SPRINGFIELD – Illinois House Speaker Michael Madigan is planning a fresh vote on his plan to overhaul the public-employee pension system, despite a request by the governor for compromise with the Senate.
Madigan, a Chicago Democrat, filed legislation Wednesday identical to a bill the House approved last month that failed by a wide margin in the Senate.
It doesn’t mention any inclusion of a rival proposal by Senate President John Cullerton, as requested by Gov. Pat Quinn Monday as a compromise way to move forward on fixing the state’s nearly $100 billion shortfall in funding employee pensions. Quinn has called a special session in Springfield for next week to address the issue.
The continued impasse between the two leading lawmakers begs the question of whether it’s possible to reach a compromise by next week.
Madigan’s spokesman, Steve Brown, said Wednesday that the hybrid proposal sought by Quinn was “unlikely to pass” so the speaker is still pushing his own proposal.
“I think he was pretty direct about the proposal that he thinks would get the job done,” Brown said.
Cullerton spokeswoman Rikeesha Phelon said that the Senate president was “committed to advancing” the dual proposal supported by Quinn. Phelon was speculative about pension reform being approved next week.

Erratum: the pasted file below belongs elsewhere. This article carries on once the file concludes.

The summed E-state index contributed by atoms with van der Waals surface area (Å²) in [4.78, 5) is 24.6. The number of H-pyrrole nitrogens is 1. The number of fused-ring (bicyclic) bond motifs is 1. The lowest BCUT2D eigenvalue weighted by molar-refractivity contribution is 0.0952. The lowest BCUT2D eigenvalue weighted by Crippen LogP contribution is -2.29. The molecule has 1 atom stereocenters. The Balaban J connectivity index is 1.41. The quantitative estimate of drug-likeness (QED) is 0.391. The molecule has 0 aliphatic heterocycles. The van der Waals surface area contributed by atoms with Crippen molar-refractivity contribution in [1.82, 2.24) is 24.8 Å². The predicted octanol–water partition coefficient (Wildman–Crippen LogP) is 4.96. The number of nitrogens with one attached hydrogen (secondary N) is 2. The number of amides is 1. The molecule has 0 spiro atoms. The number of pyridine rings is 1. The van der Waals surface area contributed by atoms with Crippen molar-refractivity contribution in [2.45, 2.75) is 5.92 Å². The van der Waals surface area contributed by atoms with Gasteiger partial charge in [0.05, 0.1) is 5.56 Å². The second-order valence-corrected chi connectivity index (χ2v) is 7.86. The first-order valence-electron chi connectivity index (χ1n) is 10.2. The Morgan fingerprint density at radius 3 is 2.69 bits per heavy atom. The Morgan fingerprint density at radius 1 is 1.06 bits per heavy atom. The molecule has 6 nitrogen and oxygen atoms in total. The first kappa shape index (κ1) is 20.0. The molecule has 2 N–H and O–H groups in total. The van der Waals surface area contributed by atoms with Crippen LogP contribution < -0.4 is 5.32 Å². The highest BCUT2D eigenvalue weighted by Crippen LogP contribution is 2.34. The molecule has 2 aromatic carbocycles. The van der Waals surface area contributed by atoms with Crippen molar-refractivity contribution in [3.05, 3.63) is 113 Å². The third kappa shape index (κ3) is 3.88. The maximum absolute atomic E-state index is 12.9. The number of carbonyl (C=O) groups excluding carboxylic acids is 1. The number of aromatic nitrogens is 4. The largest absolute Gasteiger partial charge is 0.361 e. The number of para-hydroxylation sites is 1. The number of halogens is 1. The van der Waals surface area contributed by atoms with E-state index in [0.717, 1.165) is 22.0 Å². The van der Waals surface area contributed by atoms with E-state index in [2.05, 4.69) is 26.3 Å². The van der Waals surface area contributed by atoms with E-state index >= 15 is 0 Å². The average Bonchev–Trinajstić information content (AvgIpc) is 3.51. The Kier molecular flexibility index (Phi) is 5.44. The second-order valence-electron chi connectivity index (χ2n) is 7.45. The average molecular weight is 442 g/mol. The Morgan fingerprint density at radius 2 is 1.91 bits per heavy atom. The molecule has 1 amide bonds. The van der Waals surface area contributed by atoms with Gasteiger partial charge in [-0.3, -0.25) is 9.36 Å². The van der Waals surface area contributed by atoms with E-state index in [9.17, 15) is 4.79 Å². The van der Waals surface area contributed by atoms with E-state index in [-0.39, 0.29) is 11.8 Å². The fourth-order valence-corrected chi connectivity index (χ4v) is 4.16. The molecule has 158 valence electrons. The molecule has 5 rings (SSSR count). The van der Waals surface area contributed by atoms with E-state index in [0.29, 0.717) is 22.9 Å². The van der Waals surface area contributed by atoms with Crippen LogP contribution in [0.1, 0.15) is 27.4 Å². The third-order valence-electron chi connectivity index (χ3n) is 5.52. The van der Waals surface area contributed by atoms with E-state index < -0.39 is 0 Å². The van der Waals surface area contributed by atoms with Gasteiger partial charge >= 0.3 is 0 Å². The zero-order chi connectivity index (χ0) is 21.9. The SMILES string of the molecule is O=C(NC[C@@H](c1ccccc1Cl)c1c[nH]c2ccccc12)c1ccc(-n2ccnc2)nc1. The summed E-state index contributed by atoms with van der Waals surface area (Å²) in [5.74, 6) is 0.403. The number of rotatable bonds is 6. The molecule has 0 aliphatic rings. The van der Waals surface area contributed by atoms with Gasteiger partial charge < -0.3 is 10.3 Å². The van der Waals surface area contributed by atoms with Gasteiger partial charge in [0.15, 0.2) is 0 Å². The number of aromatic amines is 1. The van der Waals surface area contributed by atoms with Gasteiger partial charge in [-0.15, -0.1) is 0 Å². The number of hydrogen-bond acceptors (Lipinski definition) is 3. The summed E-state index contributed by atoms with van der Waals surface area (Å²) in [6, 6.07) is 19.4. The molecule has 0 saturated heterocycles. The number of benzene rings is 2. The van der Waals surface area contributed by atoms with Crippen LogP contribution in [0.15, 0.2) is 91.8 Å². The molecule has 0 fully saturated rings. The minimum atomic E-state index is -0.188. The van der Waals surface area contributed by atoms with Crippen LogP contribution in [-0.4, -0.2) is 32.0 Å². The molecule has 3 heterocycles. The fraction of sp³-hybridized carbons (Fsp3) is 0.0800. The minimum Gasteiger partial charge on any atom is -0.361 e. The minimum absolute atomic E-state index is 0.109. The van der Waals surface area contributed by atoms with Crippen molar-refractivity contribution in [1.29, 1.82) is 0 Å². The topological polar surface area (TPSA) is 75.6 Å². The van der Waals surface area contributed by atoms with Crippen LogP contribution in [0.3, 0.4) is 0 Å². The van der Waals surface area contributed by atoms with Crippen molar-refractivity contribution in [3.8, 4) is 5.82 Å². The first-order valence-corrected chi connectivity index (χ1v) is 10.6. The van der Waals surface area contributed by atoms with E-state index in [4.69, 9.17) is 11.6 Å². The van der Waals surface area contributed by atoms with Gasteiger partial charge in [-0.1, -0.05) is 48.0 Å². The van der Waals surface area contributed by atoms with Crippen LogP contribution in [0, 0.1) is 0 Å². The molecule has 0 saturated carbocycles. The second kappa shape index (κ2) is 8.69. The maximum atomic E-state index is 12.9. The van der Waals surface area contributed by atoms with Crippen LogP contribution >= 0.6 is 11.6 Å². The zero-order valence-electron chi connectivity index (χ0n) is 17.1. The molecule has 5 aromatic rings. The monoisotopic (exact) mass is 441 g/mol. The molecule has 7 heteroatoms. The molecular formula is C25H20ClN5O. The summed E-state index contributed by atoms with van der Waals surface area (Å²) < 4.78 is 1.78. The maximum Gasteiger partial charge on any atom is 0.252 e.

“At this point there is no clear indication that a resolution will be reached by next week since the Speaker has made no commitment to call Cullerton’s pension plan or a compromise bill,” Phelon said.
Madigan’s plan would unilaterally impose pension changes on state workers and raise the retirement age, by most accounts saving the state the most money of any proposal. Cullerton’s plan would give state workers choices over what benefits to receive in retirement, which he contends would give it a better chance of surviving a court challenge.
Quinn proposed passing both in a single bill, essentially making Cullerton’s proposal a backup plan in case Madigan’s solution is thrown out in court. But Madigan suggested it was too complicated and called on Quinn to persuade the Senate to approve the House-supported option.
The one change in the new version of Madigan’s plan is that its implementation would be delayed until June 2014, which means it can now be approved with fewer votes.
Madigan’s legislation will be presented at a House committee meeting Tuesday, the day before the full Legislature convenes.
Illinois’ five public employee retirement systems are $97 billion short of what’s needed to pay benefits that were promised to workers and retirees. The shortfall is due largely to years of the Legislature voting to skip or short the state’s payments.
Republican leaders, as well as the governor, have blasted Cullerton and Madigan for failing to come to an agreement.
Brooke Anderson, spokeswoman for the governor, noted in an e-mail to the Associated Press that the governor will continue to meet with lawmakers “forcing this issue until the leaders do their job.”She said governor plans to meet with Madigan and Cullerton, as well as House Republican Leader Tom Cross and Senate Republican Leader Christine Radogno later this week on the issue.
“The reality remains that pension reform will not be law in Illinois until the Speaker of the House and Senate President work together in good faith to send the governor a bill. They came together for a pension holiday for Chicago - they can come together for pension reform for the people of Illinois,” Anderson said. “The Speaker and the Senate President have never failed to put their priorities on the governor’s desk in 30 years.”
The bill is SB2404.